“At the same time, the philosopher Patrophilus said to his master Ursinus, “I have intended to speak, master, of this man in whom all the peoples and the nations of different languages believe. According to what is said of him, he was crucified, died; then he came back to life and went up to heaven, according to the testimony of his companions, who believe in him. And we see that Theodore, chief of the sages of Athens, with Africanus of Alexandria, Martianus (Martinus) of drourousah (?) and Mark (?) gave up their gods in order to worship Him and call upon Him. They were freed from the business of this vile world, they have neither riches nor goods, and they are powerful in word and work.” Ursinus responded to his disciple, “All the people have become his disciples and worship the Galilean of Nazareth. We quote the names of eminent scholars who after seeing him renounced their gods and worshipped Him. As for me, I think that all the peoples and their posterity will become his disciples. You say that his |46 disciples live a good life; what is also good, is that they do not abandon themselves to the evil hidden in the flesh.”

    So I was wondering if you, or anyone else knows of any other previously unpublished, untranslated cruxificion darkness accounts, or any other reference to these two first century philosophers Ursinus or Patrophilus. Do you think there may be some other old manuscripts that may have mentioned the darkness and earthquake, just like this one, that have still not been translated into English?

    Thanks again and God Bless
    Nigel Draper

  6. Hi Roger

    Thanks for your comment – just wondering why you suspect that the material about Ursinus etc is legend? Is it because Ursinus is not referred to by any other early writers or historians? I don’t know if this is the case but assume you have fuller knowledge on this.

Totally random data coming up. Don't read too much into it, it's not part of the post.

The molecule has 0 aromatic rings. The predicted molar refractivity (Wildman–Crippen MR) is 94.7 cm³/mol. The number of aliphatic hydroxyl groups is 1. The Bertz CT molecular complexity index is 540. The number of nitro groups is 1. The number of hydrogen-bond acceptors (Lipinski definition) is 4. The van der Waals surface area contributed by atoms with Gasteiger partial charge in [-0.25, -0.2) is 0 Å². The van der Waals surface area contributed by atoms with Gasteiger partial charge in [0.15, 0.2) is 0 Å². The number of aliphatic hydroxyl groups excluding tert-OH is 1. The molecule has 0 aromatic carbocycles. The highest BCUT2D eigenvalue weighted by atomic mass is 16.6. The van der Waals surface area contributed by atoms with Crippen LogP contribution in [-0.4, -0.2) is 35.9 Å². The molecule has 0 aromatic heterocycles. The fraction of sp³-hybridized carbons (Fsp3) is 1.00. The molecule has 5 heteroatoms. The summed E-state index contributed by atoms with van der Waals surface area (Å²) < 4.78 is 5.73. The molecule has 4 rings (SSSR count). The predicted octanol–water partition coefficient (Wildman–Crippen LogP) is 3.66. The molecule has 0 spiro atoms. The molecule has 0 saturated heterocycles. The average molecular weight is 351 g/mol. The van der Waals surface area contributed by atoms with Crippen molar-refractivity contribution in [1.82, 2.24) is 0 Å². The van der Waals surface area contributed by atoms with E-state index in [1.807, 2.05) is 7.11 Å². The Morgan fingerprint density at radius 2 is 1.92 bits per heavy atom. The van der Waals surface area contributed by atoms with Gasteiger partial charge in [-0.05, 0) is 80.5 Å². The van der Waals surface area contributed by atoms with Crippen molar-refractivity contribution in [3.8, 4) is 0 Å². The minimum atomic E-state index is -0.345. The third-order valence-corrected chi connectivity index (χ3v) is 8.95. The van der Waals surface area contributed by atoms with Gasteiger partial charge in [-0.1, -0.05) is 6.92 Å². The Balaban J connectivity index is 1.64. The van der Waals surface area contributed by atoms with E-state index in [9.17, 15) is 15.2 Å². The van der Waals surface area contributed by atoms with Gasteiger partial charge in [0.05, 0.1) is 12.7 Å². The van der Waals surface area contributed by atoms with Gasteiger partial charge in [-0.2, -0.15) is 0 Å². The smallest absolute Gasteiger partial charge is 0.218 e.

This quotation attributed to Ursinus by Agapius seems, to me, perfectly reasonable and the type of report that would have been written at that time:

    “We were in great grief and long anguish. The sun was darkened and the earth shook, and we learned that extraordinary and terrifying things were happening in the country of the Hebrews, and we know the cause of this from the letters which the Governor Pilate wrote from Palestine to Tiberius Caesar, when he said that from the death of a man whom the Jews had crucified, these things happened.”

    This quotation doesn’t go beyond the Bible’s account in respect of the crucifixion account – and I have read that a number of the early church fathers and historians also refer to reports that Pilate sent to Tiberius i.e. Tertullian and Justin Martyr. The darkness and earthquake at the crucifixion would, no doubt, have been included in any such report.

    In addition this quotation is preceded by information that is very similar to an account attributed to Phlegon i.e. the darkness, and earthquake at Nicaea – so that seems to be a genuine source i.e. not legend. And the quotation is immediately followed, in the next paragraph, by a quotation of Josephus, which has, I believe, been taken seriously by a lot of historians – many think it is a more accurate wording of Josephus’ actual writing – so that is not legend. So why would Agapius insert ‘legend’ at this point. He must have felt the material was genuine and he actually refers to the ‘fifth chapter’ and says it is from “his book on the wars and expeditions of the kings”.

    I’d be very interested to hear your views on this.

    Many thanks.
    Nigel

  7. Mainly because Agapius has no sources for this period that we don’t have, which suggests strongly that we’re dealing with made-up stories.

Leave a Reply